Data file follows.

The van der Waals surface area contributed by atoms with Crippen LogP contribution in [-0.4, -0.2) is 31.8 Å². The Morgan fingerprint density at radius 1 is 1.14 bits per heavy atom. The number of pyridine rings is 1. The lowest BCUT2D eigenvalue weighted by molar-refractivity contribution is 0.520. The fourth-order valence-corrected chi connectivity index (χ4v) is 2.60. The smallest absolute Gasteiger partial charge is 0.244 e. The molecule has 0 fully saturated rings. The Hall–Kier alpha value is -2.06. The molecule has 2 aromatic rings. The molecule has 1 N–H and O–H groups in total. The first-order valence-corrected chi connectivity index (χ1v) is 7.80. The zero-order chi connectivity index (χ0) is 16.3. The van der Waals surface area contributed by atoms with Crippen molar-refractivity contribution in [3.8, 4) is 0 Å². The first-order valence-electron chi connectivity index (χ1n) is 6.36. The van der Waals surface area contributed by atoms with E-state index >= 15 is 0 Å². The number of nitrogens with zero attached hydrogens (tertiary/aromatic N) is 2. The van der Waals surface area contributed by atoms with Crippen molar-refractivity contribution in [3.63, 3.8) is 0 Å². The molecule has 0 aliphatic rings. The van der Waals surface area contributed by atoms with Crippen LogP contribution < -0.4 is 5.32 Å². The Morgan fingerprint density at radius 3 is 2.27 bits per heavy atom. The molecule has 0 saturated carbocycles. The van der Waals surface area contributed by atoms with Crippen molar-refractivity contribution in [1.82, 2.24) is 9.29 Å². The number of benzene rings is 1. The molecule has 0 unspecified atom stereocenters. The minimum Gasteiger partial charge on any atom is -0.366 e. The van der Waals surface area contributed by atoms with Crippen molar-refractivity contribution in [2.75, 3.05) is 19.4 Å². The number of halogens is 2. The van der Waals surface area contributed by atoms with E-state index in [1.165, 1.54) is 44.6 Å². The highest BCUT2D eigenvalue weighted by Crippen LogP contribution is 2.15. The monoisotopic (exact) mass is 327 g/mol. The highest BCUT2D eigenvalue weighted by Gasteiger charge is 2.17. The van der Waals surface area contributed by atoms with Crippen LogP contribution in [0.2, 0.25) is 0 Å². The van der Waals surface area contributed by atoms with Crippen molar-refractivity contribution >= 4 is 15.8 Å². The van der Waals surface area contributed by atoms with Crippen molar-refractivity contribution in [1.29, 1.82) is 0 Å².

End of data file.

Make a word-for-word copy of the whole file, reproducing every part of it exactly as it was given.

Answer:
The van der Waals surface area contributed by atoms with Crippen LogP contribution in [-0.4, -0.2) is 31.8 Å². The Morgan fingerprint density at radius 1 is 1.14 bits per heavy atom. The number of pyridine rings is 1. The lowest BCUT2D eigenvalue weighted by molar-refractivity contribution is 0.520. The fourth-order valence-corrected chi connectivity index (χ4v) is 2.60. The smallest absolute Gasteiger partial charge is 0.244 e. The molecule has 0 fully saturated rings. The Hall–Kier alpha value is -2.06. The molecule has 2 aromatic rings. The molecule has 1 N–H and O–H groups in total. The first-order valence-corrected chi connectivity index (χ1v) is 7.80. The zero-order chi connectivity index (χ0) is 16.3. The van der Waals surface area contributed by atoms with Crippen molar-refractivity contribution in [3.8, 4) is 0 Å². The first-order valence-electron chi connectivity index (χ1n) is 6.36. The van der Waals surface area contributed by atoms with E-state index >= 15 is 0 Å². The number of nitrogens with zero attached hydrogens (tertiary/aromatic N) is 2. The van der Waals surface area contributed by atoms with Crippen molar-refractivity contribution in [3.63, 3.8) is 0 Å². The molecule has 0 aliphatic rings. The van der Waals surface area contributed by atoms with Crippen LogP contribution < -0.4 is 5.32 Å². The Morgan fingerprint density at radius 3 is 2.27 bits per heavy atom. The molecule has 0 saturated carbocycles. The van der Waals surface area contributed by atoms with Crippen molar-refractivity contribution in [1.82, 2.24) is 9.29 Å². The number of benzene rings is 1. The molecule has 0 unspecified atom stereocenters. The minimum Gasteiger partial charge on any atom is -0.366 e. The van der Waals surface area contributed by atoms with Crippen molar-refractivity contribution in [2.75, 3.05) is 19.4 Å². The number of halogens is 2. The van der Waals surface area contributed by atoms with E-state index in [1.165, 1.54) is 44.6 Å². The highest BCUT2D eigenvalue weighted by Crippen LogP contribution is 2.15. The monoisotopic (exact) mass is 327 g/mol. The highest BCUT2D eigenvalue weighted by Gasteiger charge is 2.17. The van der Waals surface area contributed by atoms with Crippen LogP contribution in [0.2, 0.25) is 0 Å². The van der Waals surface area contributed by atoms with Crippen molar-refractivity contribution >= 4 is 15.8 Å². The van der Waals surface area contributed by atoms with Crippen molar-refractivity contribution in [1.29, 1.82) is 0 Å².